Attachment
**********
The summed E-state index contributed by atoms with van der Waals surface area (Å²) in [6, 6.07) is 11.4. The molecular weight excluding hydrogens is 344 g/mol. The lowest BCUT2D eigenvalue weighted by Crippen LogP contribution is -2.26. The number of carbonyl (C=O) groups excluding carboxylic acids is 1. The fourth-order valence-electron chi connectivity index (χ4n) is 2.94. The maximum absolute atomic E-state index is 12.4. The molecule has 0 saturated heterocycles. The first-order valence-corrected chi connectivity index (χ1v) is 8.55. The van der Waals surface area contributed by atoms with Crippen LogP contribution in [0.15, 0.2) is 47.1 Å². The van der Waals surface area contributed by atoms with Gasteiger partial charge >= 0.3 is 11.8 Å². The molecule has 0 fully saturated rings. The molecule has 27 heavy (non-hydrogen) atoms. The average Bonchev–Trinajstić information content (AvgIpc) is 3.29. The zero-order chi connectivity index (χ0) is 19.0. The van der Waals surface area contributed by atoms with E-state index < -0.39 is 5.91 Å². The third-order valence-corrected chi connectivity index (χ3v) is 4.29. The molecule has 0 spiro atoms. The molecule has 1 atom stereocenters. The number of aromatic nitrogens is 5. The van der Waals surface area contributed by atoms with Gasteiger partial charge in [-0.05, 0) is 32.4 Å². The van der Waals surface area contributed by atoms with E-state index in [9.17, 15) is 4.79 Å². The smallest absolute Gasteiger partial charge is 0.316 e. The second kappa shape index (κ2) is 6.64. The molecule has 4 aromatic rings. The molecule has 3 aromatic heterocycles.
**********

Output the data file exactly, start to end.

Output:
The summed E-state index contributed by atoms with van der Waals surface area (Å²) in [6, 6.07) is 11.4. The molecular weight excluding hydrogens is 344 g/mol. The lowest BCUT2D eigenvalue weighted by Crippen LogP contribution is -2.26. The number of carbonyl (C=O) groups excluding carboxylic acids is 1. The fourth-order valence-electron chi connectivity index (χ4n) is 2.94. The maximum absolute atomic E-state index is 12.4. The molecule has 0 saturated heterocycles. The first-order valence-corrected chi connectivity index (χ1v) is 8.55. The van der Waals surface area contributed by atoms with Crippen LogP contribution in [0.15, 0.2) is 47.1 Å². The van der Waals surface area contributed by atoms with Gasteiger partial charge >= 0.3 is 11.8 Å². The molecule has 0 fully saturated rings. The molecule has 27 heavy (non-hydrogen) atoms. The average Bonchev–Trinajstić information content (AvgIpc) is 3.29. The zero-order chi connectivity index (χ0) is 19.0. The van der Waals surface area contributed by atoms with E-state index < -0.39 is 5.91 Å². The third-order valence-corrected chi connectivity index (χ3v) is 4.29. The molecule has 0 spiro atoms. The molecule has 1 atom stereocenters. The number of aromatic nitrogens is 5. The van der Waals surface area contributed by atoms with Gasteiger partial charge in [-0.05, 0) is 32.4 Å². The van der Waals surface area contributed by atoms with E-state index in [9.17, 15) is 4.79 Å². The smallest absolute Gasteiger partial charge is 0.316 e. The second kappa shape index (κ2) is 6.64. The molecule has 4 aromatic rings. The molecule has 3 aromatic heterocycles.